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Realignment - What's Up? Big 10, Pac 10, SEC
Oklahoma vs. Oregon, 2006
Oklahoma vs. Oregon, 2006
CollegeFootballNews.com
Posted Jun 14, 2010


With all the rumors floating around and all the speculation, what's actually going on? CFN tries to break it all down with what's happening, what's going to happen, what each conference should do, and how things are going to look when everything shakes out.

Realignment - June 14

What's Up? - Big Ten, Pac 10, SEC


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Pete Fiutak 

- Realignment, What's Up? - ACC,  Big East, Big 12

Big Ten
Once the Pac 10 started blabbing about wanting to invite Texas to its club, it became Game On for the Big Ten to go after one of the two big prizes in the realignment game (Notre Dame being the other), but that quickly became a dead story (or at least a very, very quiet one for the normally leaky key components).

After being the firestarter in the process with its talk of expansion, the Big Ten came up with a nice get in Nebraska, who, as it turns out, the Big Ten had at hello. The original plan was to go to 14 teams with Nebraska, Missouri, and Rutgers signing on, while keeping the door open for two more schools in the hopes of Notre Dame or, in a dream, Texas deciding to come aboard, and that doesn’t appear to have changed too much outside of Missouri being left to twist in the wind.

Rutgers is always going to be there for the taking whenever the Big Ten makes a phone call, but the idea of Maryland is also being explored to expand to another new TV market (hint hint … Penn State and Indiana are playing in Landover in late November).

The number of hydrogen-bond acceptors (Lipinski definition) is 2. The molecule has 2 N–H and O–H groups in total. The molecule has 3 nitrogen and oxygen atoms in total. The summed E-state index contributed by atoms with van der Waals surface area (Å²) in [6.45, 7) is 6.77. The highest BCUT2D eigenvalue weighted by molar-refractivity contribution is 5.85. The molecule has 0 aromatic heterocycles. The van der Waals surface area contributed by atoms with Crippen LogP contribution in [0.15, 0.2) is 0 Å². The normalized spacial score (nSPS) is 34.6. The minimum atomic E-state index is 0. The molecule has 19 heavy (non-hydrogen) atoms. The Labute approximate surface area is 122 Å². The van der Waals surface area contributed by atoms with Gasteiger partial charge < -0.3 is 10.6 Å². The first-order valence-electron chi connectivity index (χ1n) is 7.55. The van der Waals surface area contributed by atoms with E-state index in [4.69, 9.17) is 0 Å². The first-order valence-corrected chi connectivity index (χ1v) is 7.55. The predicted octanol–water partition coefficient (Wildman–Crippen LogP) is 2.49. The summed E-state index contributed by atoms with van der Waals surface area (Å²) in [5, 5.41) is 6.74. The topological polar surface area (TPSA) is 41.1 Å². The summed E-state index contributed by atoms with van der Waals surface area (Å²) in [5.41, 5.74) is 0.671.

Best Guess For What’s Next: No matter what else happens from here on, the Big Ten is a winner by getting Nebraska. However, the overall mission will be a disappointment if there aren’t more big fish about to jump in the boat. From a sports fan’s perspective, bringing in the Huskers is really, really cool, but from a business and expansion standpoint, Nebraska alone doesn’t accomplish the original goal of expanding the reach of the Big Ten Network to more big markets and pushing the conference out to the Atlantic Ocean. The Big Ten isn’t done, but with all the focus on figuring out the Texas situation, the Rutgers/Maryland side was put on hold and the conference went eerily quiet after the Nebraska press conference. In the end, the Big Ten will likely look like it was originally expected to after the speculation started up with Nebraska, Rutgers, and either Missouri or Maryland putting the league at 14 teams for two years before bringing in Notre Dame in 2012.